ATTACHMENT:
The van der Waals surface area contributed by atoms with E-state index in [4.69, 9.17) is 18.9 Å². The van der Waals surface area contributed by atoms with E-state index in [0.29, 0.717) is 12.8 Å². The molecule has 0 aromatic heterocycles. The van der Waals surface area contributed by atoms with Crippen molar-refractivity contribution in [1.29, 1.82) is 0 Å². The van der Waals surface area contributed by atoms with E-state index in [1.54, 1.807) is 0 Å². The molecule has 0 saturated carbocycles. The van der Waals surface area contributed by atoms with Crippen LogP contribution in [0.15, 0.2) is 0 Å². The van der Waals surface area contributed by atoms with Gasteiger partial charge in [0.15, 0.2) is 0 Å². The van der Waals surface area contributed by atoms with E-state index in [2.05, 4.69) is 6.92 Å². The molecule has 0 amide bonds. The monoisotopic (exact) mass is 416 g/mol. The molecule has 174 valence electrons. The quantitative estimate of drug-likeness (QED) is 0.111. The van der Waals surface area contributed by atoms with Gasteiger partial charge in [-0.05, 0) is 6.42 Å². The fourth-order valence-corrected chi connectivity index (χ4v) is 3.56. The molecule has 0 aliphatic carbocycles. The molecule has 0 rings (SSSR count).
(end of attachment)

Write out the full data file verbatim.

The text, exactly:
The van der Waals surface area contributed by atoms with E-state index in [4.69, 9.17) is 18.9 Å². The van der Waals surface area contributed by atoms with E-state index in [0.29, 0.717) is 12.8 Å². The molecule has 0 aromatic heterocycles. The van der Waals surface area contributed by atoms with Crippen molar-refractivity contribution in [1.29, 1.82) is 0 Å². The van der Waals surface area contributed by atoms with E-state index in [1.54, 1.807) is 0 Å². The molecule has 0 saturated carbocycles. The van der Waals surface area contributed by atoms with Crippen LogP contribution in [0.15, 0.2) is 0 Å². The van der Waals surface area contributed by atoms with Gasteiger partial charge in [0.15, 0.2) is 0 Å². The van der Waals surface area contributed by atoms with E-state index in [2.05, 4.69) is 6.92 Å². The molecule has 0 amide bonds. The monoisotopic (exact) mass is 416 g/mol. The molecule has 174 valence electrons. The quantitative estimate of drug-likeness (QED) is 0.111. The van der Waals surface area contributed by atoms with Gasteiger partial charge in [-0.05, 0) is 6.42 Å². The fourth-order valence-corrected chi connectivity index (χ4v) is 3.56. The molecule has 0 aliphatic carbocycles. The molecule has 0 rings (SSSR count).